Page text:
The Army is restarting the search for a way to fill the biggest capability gap in the infantry squad — counter-defilade firepower.
During panel discussions Thursday and Friday at the National Defense Industrial Association’s annual Armaments, Robotics and Munitions conference, weapons and munitions directors noted the need for a solution to that problem.
It’s the “Number One capability gap for the (Maneuver Center of Excellence),” Lt. Col. Pete Stambersky, the Army’s product manager for individual weapons, said Friday.
Counter-defilade is essentially a way to overcome barriers or obstacles that opponents might use for cover.
It requires either a precisely placed round, fired in an arc, to defeat the obstacle or an airburst munition that can neutralize an adversary after clearing the obstacle.
Grenades can provide that, but have limited range and accuracy. Grenade launchers help, but don’t nail down the precision. Loitering drones and other higher-echelon weapons are relevant assets, but not organic to the squad-level fight.
Mortars are used and some rounds specific to counter-defilade have been used, but have not provided the best solution.
Though the project is in its beginning stages, it takes off from years of efforts that produced the XM25, a 25mm counter-defilade weapon that ultimately received poor reviews in soldier testing and was considered such a liability that soldiers reportedly opted not to take it on patrols in Afghanistan.
That effort took nearly a decade and was canceled in July 2018. But it had sat in a kind of limbo status since 2016 after failures in field testing, which had started in 2010 after nearly a decade of development.
In the interim, soldiers are looking to air-bursting rounds that can be fired from the M320 grenade launcher and using the 84mm Carl Gustaf recoilless rifle for larger obstacles, but those ride on two ends of the counter-defilade spectrum, too little for some targets and a bit of overkill for what needs to be carried within a squad.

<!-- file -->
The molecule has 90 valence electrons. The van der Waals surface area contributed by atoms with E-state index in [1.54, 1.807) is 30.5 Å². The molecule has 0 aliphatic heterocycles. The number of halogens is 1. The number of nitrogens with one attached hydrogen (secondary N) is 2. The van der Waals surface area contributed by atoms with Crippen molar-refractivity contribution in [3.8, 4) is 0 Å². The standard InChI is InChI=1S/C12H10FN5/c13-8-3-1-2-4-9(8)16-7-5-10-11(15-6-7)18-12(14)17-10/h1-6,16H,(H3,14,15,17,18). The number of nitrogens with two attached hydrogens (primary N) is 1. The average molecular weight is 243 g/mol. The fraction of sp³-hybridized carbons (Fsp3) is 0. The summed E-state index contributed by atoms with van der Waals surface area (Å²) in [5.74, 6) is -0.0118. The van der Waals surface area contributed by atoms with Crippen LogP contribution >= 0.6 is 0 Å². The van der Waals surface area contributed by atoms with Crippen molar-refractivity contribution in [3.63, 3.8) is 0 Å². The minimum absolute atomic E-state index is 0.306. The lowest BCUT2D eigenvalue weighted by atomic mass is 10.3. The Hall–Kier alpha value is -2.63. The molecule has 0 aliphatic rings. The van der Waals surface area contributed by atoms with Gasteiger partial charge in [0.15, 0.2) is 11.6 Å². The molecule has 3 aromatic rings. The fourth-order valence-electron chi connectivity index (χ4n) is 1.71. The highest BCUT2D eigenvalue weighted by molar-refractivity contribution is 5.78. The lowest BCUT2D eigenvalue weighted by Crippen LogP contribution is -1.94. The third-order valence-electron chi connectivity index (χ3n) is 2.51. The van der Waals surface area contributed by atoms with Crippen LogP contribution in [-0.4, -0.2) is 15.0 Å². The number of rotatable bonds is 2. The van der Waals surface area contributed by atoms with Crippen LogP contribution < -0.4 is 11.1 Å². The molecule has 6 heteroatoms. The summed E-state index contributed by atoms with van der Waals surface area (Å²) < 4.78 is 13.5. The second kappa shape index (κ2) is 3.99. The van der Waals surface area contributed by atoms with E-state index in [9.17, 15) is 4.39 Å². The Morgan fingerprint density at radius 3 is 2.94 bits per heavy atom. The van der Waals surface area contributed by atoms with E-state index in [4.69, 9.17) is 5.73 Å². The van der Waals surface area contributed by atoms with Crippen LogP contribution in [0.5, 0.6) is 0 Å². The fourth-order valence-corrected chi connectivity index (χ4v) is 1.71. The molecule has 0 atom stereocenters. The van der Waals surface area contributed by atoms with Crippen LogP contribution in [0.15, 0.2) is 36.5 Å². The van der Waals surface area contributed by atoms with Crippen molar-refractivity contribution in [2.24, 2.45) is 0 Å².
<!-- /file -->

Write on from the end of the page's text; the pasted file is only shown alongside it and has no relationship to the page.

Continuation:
The new program will open up the type of munition to meet the counter-defilade problem at the squad level, but Stambersky said the weapon must have variable power magnification in its fire control, a range of at least 1,000 meters and a “family of ammunition.”
And that’s just on the hardware side.
The precision grenadier system must also work within the Adaptive Squad Architecture, a kind of software and powered backbone to individual soldier weapons being developed by Program Executive Office–Soldier.
The weapon must also work with one or both of the recently fielded Enhanced Night Vision-Binocular or the Integrated Visual Augmentation System, IVAS, expected to begin fielding in about a year.
The IVAS allows for users to see their weapon sights in the goggle and shoot around corners or over obstacles using rapid target acquisitioning software, a handy capability should a soldier or Marine need to maintain cover while targeting with counter-defilade munitions.
On a Thursday panel, Col. Rhett Thompson, director of the Soldier Requirements Division, said they expect a system by 2028.
Thompson admitted that the squad-level counter-defilade isn’t a problem that’s going away.
“One of our challenges continues to be counter-defilade because of one thing that happens when you start the firefight … everybody goes down, everybody goes to ground,” he said.
Todd South has written about crime, courts, government and the military for multiple publications since 2004 and was named a 2014 Pulitzer finalist for a co-written project on witness intimidation. Todd is a Marine veteran of the Iraq War.